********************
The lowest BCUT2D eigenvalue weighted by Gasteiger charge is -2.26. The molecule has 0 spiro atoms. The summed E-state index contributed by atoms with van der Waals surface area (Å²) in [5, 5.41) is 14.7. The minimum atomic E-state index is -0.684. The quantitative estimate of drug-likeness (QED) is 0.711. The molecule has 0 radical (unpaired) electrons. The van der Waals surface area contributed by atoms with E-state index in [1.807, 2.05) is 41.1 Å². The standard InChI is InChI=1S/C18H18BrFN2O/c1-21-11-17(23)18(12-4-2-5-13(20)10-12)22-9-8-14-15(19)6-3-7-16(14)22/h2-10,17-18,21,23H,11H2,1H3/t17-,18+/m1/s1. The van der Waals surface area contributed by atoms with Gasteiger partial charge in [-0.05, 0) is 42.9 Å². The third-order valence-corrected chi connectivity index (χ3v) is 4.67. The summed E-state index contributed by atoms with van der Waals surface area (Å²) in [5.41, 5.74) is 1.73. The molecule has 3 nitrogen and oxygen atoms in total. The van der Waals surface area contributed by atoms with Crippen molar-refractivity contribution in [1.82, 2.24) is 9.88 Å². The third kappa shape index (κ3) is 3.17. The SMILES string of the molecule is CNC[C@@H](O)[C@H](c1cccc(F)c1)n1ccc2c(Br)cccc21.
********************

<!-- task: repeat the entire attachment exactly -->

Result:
The lowest BCUT2D eigenvalue weighted by Gasteiger charge is -2.26. The molecule has 0 spiro atoms. The summed E-state index contributed by atoms with van der Waals surface area (Å²) in [5, 5.41) is 14.7. The minimum atomic E-state index is -0.684. The quantitative estimate of drug-likeness (QED) is 0.711. The molecule has 0 radical (unpaired) electrons. The van der Waals surface area contributed by atoms with E-state index in [1.807, 2.05) is 41.1 Å². The standard InChI is InChI=1S/C18H18BrFN2O/c1-21-11-17(23)18(12-4-2-5-13(20)10-12)22-9-8-14-15(19)6-3-7-16(14)22/h2-10,17-18,21,23H,11H2,1H3/t17-,18+/m1/s1. The van der Waals surface area contributed by atoms with Gasteiger partial charge in [-0.05, 0) is 42.9 Å². The third-order valence-corrected chi connectivity index (χ3v) is 4.67. The summed E-state index contributed by atoms with van der Waals surface area (Å²) in [5.41, 5.74) is 1.73. The molecule has 3 nitrogen and oxygen atoms in total. The van der Waals surface area contributed by atoms with Crippen molar-refractivity contribution in [1.82, 2.24) is 9.88 Å². The third kappa shape index (κ3) is 3.17. The SMILES string of the molecule is CNC[C@@H](O)[C@H](c1cccc(F)c1)n1ccc2c(Br)cccc21.